Mr.Gavaskar was spot on Ashwin - He was good and turning the ball in his initial matches, where his action was smooth and simple. After that initial success, he added some variety, not only with delivery but also with action which has been the demon to his downfall. He was doing so many shoulder movements which has affected his wrist position which in turn affected his delivery not spinning enough. And also I doubt, whether the players are willing to learn from the senior players where india has the best spin quartet not very long ago and can take some valuable inputs to improve..

  • Rahul on September 2, 2014, 6:08 GMT

    A good bowler should be judged on his performance in Tests at home and away. ODI's and T20 performances are not the true yardstick to measure the effectiveness of the bowler or the batsmen. In home conditions Ashwin has done reasonably well but his overseas performance is below par. It took the great Anil Kumble many trips to Oz, Eng and SAF to bowl well there. Ashwin is a smart and thinking bowler and these tours should have been good learning experience for him. Hope he comes to term with alien conditions soon. Some blame for his failure in overseas conditions should be shared by MSD who becomes very defensive and users spin to only block one end when playing outside subcontinent. Under a more adventures skipper you might see Ashwin with better results.

  • Rajesh on September 2, 2014, 5:25 GMT

    No 1 Spinner in the world followed by daylight and some other average spinners.........

  • Senthil on September 2, 2014, 4:42 GMT

    It's incredible how much flak Ashwin attracts. The same people who suggest Harbhajan should be selected based on his no doubt good record, conveniently forget Ashwin is the fastest Indian to 100 wickets, and is currently ranked the top all rounder in the world.

    Not to demean Bhajji, Ashwin has evolved and is evolving - something Harbhajan never had to do since he reaped the rewards of bowling with Kumble. If Ashwin consistently had someone who could apply pressure at the other end, he would have had even better numbers abroad. As far as his batting is concerned, there is enough evidence to suggest he and he alone in this Test line up had both the technique and the temperament to play England in England easily.

    Lastly, let's not forget Ashwin is competing in the era with two balls being used in ODIs, which means he never gets a ball older than 24 overs!

  • Kall on September 2, 2014, 3:57 GMT

    Ashwin is a terrific bowler and doesn't have an oversized ego like Harbhajan does. He is also ready to work on his bowling (his main role) unlike Harbhajan who batted more than bowled in the nets. Again, he is right when he says that others do not know about when he bowls his variations or whether he is overdoing them. After all, he has taken over 100 test wickets in under 20 tests, much better than any other Indian bowler so far. So, let us leave him alone and not advise him what to do. The other thing is his batting. I feel, for the greater good of the Indian team, he should open the innings!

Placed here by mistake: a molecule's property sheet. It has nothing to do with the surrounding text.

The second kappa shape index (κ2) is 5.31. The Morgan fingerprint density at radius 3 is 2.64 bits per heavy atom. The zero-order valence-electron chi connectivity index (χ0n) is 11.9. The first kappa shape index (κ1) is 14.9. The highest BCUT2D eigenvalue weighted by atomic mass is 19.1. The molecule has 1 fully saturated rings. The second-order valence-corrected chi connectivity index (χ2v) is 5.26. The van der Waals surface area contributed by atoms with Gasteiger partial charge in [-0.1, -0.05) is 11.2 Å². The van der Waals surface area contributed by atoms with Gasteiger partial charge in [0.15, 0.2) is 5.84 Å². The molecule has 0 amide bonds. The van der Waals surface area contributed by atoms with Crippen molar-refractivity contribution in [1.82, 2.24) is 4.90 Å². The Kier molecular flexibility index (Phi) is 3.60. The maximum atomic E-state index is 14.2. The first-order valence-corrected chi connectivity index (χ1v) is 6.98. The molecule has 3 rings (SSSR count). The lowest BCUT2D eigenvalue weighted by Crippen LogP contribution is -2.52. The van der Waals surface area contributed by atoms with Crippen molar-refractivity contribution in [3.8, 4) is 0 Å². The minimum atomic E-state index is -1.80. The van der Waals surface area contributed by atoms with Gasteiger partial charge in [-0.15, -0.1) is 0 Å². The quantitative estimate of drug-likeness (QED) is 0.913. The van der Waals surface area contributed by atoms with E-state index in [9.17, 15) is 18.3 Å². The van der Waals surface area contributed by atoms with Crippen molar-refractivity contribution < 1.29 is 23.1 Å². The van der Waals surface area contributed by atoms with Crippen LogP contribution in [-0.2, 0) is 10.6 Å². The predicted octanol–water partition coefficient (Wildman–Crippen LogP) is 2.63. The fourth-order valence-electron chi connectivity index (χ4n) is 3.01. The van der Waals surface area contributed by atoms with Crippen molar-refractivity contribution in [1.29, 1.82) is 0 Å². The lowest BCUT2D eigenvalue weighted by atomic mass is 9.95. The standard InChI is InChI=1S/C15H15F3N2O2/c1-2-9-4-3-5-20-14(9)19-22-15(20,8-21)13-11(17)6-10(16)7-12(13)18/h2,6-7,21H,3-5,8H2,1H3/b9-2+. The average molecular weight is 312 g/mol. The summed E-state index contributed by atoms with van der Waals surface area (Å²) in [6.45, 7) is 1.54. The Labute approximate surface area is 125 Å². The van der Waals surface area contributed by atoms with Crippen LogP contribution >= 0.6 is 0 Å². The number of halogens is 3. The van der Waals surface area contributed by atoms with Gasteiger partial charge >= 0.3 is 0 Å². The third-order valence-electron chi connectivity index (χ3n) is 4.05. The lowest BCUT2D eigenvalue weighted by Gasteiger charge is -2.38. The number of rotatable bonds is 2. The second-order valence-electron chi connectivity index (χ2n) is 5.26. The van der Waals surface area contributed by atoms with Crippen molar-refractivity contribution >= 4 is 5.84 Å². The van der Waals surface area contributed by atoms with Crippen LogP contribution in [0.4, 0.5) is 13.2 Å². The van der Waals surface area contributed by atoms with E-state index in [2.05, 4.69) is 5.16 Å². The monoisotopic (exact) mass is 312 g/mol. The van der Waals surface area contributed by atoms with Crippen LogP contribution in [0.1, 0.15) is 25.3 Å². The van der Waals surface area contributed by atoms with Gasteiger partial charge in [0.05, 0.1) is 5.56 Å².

• Dummy4 on September 2, 2014, 3:15 GMT

    Good on ya Ashwin so far. But I see a different role for you in longer run and longer format. That is #6 spot for batting. Dhoni at #7 and then the bowlers. Our 4 best bowlers. You are much better batsman than whoever we have tried on #6. A solid technique, good footwork. I reckon @Mahesh S. Panicker already said this thing, but I differ a bit on bowling combination. Rather than having 4 monotonous bowler we should have 3 fast & one left arm spinner or a leggie + Ashwin. But all said, batters need to put runs on board so that game could go in 4/5th day so that these spinners comes into picture. All the best Ashwin.

  • Robin on September 1, 2014, 20:47 GMT

    Usual hot air. India deserves better than Ashwin. Mystery spin required. Problem with Ashwin's mystery balls are that they land half way down the track. India needs a leftarm Chinaman bowler. ps.not looking for a discussion on this..but he is very average and needs a smaller pitch.

  • Ramesh on September 1, 2014, 18:29 GMT

    For Harbhajan, Kumble was the pack member. This is the way Indian teams of the past worked. The number 3 to 7 wickets are becoming crucial. In Vjay they have a fine test batsman who can really bat. He should be persisted with and given the confidence that he should concentrate on scoring and rotating the batting with his partner in the middle. That way the other batsmen can follow his lead as well. Playing with a straight bat is important. Simple rules were forgotten. England, Australia, South Africa all of them start with looking for Indians who are easy to rile or who are ready to fight verbally. The Fab four let their craft speak rather than their mouth. Ashwin is a good test batsman and will keep good company to Dhoni or Bhuvi on either side. Similar batsmen in the tail enders will take the fight to the opposition. Bowlers need runs to be able to be challenging. They cannot defend small scores all the time. Comparisons hurt when bowling craft is different - leftarm vs rightarm.